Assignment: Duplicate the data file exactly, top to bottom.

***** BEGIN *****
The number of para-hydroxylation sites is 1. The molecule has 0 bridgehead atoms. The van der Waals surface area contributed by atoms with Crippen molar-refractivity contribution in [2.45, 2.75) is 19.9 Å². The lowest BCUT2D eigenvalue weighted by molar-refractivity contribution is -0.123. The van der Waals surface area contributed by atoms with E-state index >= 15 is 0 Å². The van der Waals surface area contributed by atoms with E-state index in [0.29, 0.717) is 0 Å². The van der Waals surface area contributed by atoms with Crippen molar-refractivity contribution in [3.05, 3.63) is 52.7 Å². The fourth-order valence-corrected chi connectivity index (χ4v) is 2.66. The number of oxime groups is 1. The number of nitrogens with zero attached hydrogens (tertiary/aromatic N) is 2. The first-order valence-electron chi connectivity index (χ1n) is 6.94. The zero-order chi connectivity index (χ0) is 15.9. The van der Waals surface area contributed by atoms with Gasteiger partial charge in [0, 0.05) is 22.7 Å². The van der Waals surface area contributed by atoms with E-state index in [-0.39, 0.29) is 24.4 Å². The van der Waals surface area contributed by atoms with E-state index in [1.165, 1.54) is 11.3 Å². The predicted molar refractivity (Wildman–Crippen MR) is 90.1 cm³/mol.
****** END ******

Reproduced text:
The number of para-hydroxylation sites is 1. The molecule has 0 bridgehead atoms. The van der Waals surface area contributed by atoms with Crippen molar-refractivity contribution in [2.45, 2.75) is 19.9 Å². The lowest BCUT2D eigenvalue weighted by molar-refractivity contribution is -0.123. The van der Waals surface area contributed by atoms with E-state index >= 15 is 0 Å². The van der Waals surface area contributed by atoms with E-state index in [0.29, 0.717) is 0 Å². The van der Waals surface area contributed by atoms with Crippen molar-refractivity contribution in [3.05, 3.63) is 52.7 Å². The fourth-order valence-corrected chi connectivity index (χ4v) is 2.66. The number of oxime groups is 1. The number of nitrogens with zero attached hydrogens (tertiary/aromatic N) is 2. The first-order valence-electron chi connectivity index (χ1n) is 6.94. The zero-order chi connectivity index (χ0) is 15.9. The van der Waals surface area contributed by atoms with Gasteiger partial charge in [0, 0.05) is 22.7 Å². The van der Waals surface area contributed by atoms with E-state index in [-0.39, 0.29) is 24.4 Å². The van der Waals surface area contributed by atoms with E-state index in [1.165, 1.54) is 11.3 Å². The predicted molar refractivity (Wildman–Crippen MR) is 90.1 cm³/mol.